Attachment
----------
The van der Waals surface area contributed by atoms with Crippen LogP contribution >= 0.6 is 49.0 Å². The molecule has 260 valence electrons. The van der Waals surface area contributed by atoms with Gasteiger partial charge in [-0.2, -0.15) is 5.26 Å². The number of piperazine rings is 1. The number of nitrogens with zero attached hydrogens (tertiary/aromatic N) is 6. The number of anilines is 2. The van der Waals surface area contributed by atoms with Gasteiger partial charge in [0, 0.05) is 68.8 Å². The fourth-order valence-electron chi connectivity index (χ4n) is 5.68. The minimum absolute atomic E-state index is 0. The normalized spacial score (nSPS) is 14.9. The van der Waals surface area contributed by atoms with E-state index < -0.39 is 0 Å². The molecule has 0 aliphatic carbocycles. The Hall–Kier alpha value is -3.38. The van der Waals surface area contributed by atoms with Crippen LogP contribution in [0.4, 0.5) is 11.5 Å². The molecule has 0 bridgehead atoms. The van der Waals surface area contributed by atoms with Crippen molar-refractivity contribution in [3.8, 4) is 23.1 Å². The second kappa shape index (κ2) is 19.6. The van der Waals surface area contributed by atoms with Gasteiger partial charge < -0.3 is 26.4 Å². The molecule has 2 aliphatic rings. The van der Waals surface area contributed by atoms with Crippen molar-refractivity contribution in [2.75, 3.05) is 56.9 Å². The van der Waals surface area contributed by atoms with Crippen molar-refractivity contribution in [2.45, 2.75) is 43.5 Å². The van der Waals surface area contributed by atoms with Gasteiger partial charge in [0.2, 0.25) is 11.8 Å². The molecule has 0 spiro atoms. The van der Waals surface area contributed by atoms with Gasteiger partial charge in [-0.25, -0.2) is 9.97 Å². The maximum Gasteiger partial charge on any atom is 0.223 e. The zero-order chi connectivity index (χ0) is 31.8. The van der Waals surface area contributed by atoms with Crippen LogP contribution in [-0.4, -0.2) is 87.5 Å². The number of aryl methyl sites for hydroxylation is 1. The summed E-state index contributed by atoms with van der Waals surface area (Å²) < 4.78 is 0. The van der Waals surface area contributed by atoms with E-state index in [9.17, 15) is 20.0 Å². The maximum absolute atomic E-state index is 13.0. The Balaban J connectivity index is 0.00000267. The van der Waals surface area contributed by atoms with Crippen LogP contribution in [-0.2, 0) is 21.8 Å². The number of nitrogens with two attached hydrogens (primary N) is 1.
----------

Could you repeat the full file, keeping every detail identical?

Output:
The van der Waals surface area contributed by atoms with Crippen LogP contribution >= 0.6 is 49.0 Å². The molecule has 260 valence electrons. The van der Waals surface area contributed by atoms with Gasteiger partial charge in [-0.2, -0.15) is 5.26 Å². The number of piperazine rings is 1. The number of nitrogens with zero attached hydrogens (tertiary/aromatic N) is 6. The number of anilines is 2. The van der Waals surface area contributed by atoms with Gasteiger partial charge in [0, 0.05) is 68.8 Å². The fourth-order valence-electron chi connectivity index (χ4n) is 5.68. The minimum absolute atomic E-state index is 0. The normalized spacial score (nSPS) is 14.9. The van der Waals surface area contributed by atoms with E-state index < -0.39 is 0 Å². The molecule has 0 aliphatic carbocycles. The Hall–Kier alpha value is -3.38. The van der Waals surface area contributed by atoms with Crippen LogP contribution in [0.4, 0.5) is 11.5 Å². The molecule has 0 bridgehead atoms. The van der Waals surface area contributed by atoms with Crippen molar-refractivity contribution in [3.8, 4) is 23.1 Å². The second kappa shape index (κ2) is 19.6. The van der Waals surface area contributed by atoms with Gasteiger partial charge < -0.3 is 26.4 Å². The molecule has 2 aliphatic rings. The van der Waals surface area contributed by atoms with Crippen molar-refractivity contribution in [2.75, 3.05) is 56.9 Å². The van der Waals surface area contributed by atoms with Crippen molar-refractivity contribution in [2.45, 2.75) is 43.5 Å². The van der Waals surface area contributed by atoms with Gasteiger partial charge in [0.2, 0.25) is 11.8 Å². The molecule has 0 spiro atoms. The van der Waals surface area contributed by atoms with Gasteiger partial charge in [-0.25, -0.2) is 9.97 Å². The maximum Gasteiger partial charge on any atom is 0.223 e. The zero-order chi connectivity index (χ0) is 31.8. The van der Waals surface area contributed by atoms with Crippen LogP contribution in [-0.4, -0.2) is 87.5 Å². The number of aryl methyl sites for hydroxylation is 1. The summed E-state index contributed by atoms with van der Waals surface area (Å²) < 4.78 is 0. The van der Waals surface area contributed by atoms with E-state index in [9.17, 15) is 20.0 Å². The maximum absolute atomic E-state index is 13.0. The Balaban J connectivity index is 0.00000267. The van der Waals surface area contributed by atoms with Crippen LogP contribution in [-0.2, 0) is 21.8 Å². The number of nitrogens with two attached hydrogens (primary N) is 1.